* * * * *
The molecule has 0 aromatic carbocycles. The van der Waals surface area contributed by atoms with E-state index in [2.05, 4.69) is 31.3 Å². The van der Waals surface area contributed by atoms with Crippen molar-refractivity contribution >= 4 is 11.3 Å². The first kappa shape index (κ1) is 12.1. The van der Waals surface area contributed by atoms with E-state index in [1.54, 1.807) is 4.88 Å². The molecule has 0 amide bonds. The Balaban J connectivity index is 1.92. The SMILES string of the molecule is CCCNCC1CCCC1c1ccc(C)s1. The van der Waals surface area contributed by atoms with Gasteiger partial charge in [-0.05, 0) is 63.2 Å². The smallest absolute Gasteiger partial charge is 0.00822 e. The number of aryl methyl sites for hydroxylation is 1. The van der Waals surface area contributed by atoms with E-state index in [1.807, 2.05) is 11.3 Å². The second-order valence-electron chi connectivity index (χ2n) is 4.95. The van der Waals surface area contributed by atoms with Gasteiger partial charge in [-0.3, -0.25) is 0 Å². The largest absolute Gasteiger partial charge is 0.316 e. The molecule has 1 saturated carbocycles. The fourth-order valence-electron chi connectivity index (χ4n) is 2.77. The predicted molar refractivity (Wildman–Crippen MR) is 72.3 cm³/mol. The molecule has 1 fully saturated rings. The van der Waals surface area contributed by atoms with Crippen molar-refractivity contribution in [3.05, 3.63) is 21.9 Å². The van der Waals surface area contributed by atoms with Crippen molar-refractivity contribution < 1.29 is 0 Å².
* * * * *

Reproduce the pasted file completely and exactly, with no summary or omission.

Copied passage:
The molecule has 0 aromatic carbocycles. The van der Waals surface area contributed by atoms with E-state index in [2.05, 4.69) is 31.3 Å². The van der Waals surface area contributed by atoms with Crippen molar-refractivity contribution >= 4 is 11.3 Å². The first kappa shape index (κ1) is 12.1. The van der Waals surface area contributed by atoms with E-state index in [1.54, 1.807) is 4.88 Å². The molecule has 0 amide bonds. The Balaban J connectivity index is 1.92. The SMILES string of the molecule is CCCNCC1CCCC1c1ccc(C)s1. The van der Waals surface area contributed by atoms with Gasteiger partial charge in [-0.05, 0) is 63.2 Å². The smallest absolute Gasteiger partial charge is 0.00822 e. The number of aryl methyl sites for hydroxylation is 1. The van der Waals surface area contributed by atoms with E-state index in [1.807, 2.05) is 11.3 Å². The second-order valence-electron chi connectivity index (χ2n) is 4.95. The van der Waals surface area contributed by atoms with Gasteiger partial charge in [-0.3, -0.25) is 0 Å². The largest absolute Gasteiger partial charge is 0.316 e. The molecule has 1 saturated carbocycles. The fourth-order valence-electron chi connectivity index (χ4n) is 2.77. The predicted molar refractivity (Wildman–Crippen MR) is 72.3 cm³/mol. The molecule has 1 fully saturated rings. The van der Waals surface area contributed by atoms with Crippen molar-refractivity contribution in [3.05, 3.63) is 21.9 Å². The van der Waals surface area contributed by atoms with Crippen molar-refractivity contribution < 1.29 is 0 Å².